Basically, it is a parachute with the floating line as the rip cord. You don't need to pull hard, just enough to pull the gear from the storage bag on the deck. The chute and rope stream out, and about 10 seconds later, the chute fills, creating a whole lot of drag. A nylon climbing rope provides the energy absorption, bring the boat to a slow stop (about 1-2 knots, even with the engine at full throttle). All that remains is to pull yourself to the boat, hand over hand, which is not very difficult with the boat nearly dead in the water.

 Yup, I tested it repeatedly, sometimes powering, sometimes under sail, upwind and down. It didn't matter. The success rate was 100%. All I asked of the crew was to keep filming.A seemingly crazy idea that simply works.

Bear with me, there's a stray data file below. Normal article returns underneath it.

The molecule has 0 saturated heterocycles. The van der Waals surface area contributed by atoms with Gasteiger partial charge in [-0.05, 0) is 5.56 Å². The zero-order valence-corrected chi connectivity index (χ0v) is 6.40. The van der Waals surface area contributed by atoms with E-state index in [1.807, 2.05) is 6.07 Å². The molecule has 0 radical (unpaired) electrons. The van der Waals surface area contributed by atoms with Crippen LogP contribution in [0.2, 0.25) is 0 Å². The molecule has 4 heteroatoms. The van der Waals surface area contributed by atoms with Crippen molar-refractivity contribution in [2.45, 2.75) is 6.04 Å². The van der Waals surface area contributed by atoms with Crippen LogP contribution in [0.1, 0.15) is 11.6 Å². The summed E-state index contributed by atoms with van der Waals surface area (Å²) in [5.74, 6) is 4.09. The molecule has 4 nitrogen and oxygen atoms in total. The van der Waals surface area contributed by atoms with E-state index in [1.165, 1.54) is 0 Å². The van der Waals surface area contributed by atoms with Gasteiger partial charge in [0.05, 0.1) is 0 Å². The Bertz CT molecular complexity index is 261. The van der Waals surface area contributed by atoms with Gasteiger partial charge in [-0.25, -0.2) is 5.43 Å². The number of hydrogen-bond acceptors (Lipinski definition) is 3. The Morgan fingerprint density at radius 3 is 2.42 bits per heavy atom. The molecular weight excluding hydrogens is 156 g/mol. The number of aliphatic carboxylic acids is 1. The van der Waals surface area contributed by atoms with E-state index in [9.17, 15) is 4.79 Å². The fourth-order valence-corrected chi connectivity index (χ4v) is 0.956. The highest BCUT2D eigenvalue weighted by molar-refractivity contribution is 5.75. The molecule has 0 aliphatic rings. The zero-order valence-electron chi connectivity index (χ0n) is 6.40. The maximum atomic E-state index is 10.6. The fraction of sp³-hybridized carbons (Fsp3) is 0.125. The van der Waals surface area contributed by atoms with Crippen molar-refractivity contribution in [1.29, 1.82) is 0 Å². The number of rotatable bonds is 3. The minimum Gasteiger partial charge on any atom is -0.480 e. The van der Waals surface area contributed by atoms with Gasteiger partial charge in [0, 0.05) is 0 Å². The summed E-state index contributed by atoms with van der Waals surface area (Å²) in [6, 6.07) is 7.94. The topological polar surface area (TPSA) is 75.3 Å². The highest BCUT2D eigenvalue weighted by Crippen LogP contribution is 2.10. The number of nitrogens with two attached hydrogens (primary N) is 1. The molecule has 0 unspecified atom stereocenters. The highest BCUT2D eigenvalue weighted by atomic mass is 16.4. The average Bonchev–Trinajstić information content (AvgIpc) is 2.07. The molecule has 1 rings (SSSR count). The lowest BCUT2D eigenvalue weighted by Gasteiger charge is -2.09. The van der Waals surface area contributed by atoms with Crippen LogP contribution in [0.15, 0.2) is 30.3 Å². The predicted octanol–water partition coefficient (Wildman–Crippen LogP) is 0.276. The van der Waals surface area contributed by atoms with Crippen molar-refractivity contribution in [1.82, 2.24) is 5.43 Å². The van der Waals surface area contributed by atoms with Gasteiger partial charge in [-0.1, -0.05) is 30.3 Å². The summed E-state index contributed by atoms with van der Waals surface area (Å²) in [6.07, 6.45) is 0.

I'm not at all surprised. For years, in testing, I would drop drogues and sea anchors off the transom at full speed to create maximum impact force, often using non-stretch rodes and larger boats. Although the strain could be high, nothing ever failed.

Staying on the boat is better. Stay low and clip-in when it gets rough.

[Details are in Practical Sailor Magazine. Obviously, the engineering varies with the weight and speed potential of the boat.]

Friday, December 28, 2018

Tiller Reinforcement

Pretty darn simple, but it's the holiday season.

Because the rudder swings down and into a slot in the hull when the rudder is lifted, the pivot was a counter sunk flat head. A flat head makes a nice wedge, and sure enough, most of the tillers developed splits.

Not a lot of room for thick side plates when the rudder is lifted.